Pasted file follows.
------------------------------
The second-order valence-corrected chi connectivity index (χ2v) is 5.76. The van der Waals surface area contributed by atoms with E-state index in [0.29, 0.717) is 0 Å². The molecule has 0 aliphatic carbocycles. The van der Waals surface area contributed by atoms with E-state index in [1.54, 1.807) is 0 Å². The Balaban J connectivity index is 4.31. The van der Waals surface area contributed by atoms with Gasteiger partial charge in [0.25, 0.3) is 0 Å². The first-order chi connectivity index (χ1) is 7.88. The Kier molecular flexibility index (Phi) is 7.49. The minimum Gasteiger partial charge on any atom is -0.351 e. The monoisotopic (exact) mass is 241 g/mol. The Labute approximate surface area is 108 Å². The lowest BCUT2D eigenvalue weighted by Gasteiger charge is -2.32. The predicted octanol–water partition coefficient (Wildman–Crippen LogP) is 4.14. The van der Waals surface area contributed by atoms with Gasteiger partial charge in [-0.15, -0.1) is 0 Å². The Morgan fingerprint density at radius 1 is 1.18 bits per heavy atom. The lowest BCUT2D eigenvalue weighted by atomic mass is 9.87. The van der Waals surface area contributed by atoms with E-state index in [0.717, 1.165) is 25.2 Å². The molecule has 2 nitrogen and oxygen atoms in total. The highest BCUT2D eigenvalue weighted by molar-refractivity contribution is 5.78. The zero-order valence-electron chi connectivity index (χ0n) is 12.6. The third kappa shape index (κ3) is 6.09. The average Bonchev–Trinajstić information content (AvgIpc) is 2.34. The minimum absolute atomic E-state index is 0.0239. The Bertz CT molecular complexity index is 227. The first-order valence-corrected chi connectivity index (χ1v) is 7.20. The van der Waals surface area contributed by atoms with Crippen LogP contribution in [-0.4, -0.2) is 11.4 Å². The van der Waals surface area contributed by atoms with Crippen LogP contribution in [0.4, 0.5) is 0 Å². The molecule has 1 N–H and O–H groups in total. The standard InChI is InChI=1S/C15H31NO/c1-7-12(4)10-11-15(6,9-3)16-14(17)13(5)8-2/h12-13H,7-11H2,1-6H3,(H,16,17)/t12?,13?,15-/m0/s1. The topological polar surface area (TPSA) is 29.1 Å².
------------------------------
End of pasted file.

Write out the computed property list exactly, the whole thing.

The second-order valence-corrected chi connectivity index (χ2v) is 5.76. The van der Waals surface area contributed by atoms with E-state index in [0.29, 0.717) is 0 Å². The molecule has 0 aliphatic carbocycles. The van der Waals surface area contributed by atoms with E-state index in [1.54, 1.807) is 0 Å². The Balaban J connectivity index is 4.31. The van der Waals surface area contributed by atoms with Gasteiger partial charge in [0.25, 0.3) is 0 Å². The first-order chi connectivity index (χ1) is 7.88. The Kier molecular flexibility index (Phi) is 7.49. The minimum Gasteiger partial charge on any atom is -0.351 e. The monoisotopic (exact) mass is 241 g/mol. The Labute approximate surface area is 108 Å². The lowest BCUT2D eigenvalue weighted by Gasteiger charge is -2.32. The predicted octanol–water partition coefficient (Wildman–Crippen LogP) is 4.14. The van der Waals surface area contributed by atoms with Gasteiger partial charge in [-0.15, -0.1) is 0 Å². The Morgan fingerprint density at radius 1 is 1.18 bits per heavy atom. The lowest BCUT2D eigenvalue weighted by atomic mass is 9.87. The van der Waals surface area contributed by atoms with E-state index in [0.717, 1.165) is 25.2 Å². The molecule has 2 nitrogen and oxygen atoms in total. The highest BCUT2D eigenvalue weighted by molar-refractivity contribution is 5.78. The zero-order valence-electron chi connectivity index (χ0n) is 12.6. The third kappa shape index (κ3) is 6.09. The average Bonchev–Trinajstić information content (AvgIpc) is 2.34. The minimum absolute atomic E-state index is 0.0239. The Bertz CT molecular complexity index is 227. The first-order valence-corrected chi connectivity index (χ1v) is 7.20. The van der Waals surface area contributed by atoms with Crippen LogP contribution in [-0.4, -0.2) is 11.4 Å². The van der Waals surface area contributed by atoms with Crippen LogP contribution in [0.4, 0.5) is 0 Å². The molecule has 1 N–H and O–H groups in total. The standard InChI is InChI=1S/C15H31NO/c1-7-12(4)10-11-15(6,9-3)16-14(17)13(5)8-2/h12-13H,7-11H2,1-6H3,(H,16,17)/t12?,13?,15-/m0/s1. The topological polar surface area (TPSA) is 29.1 Å².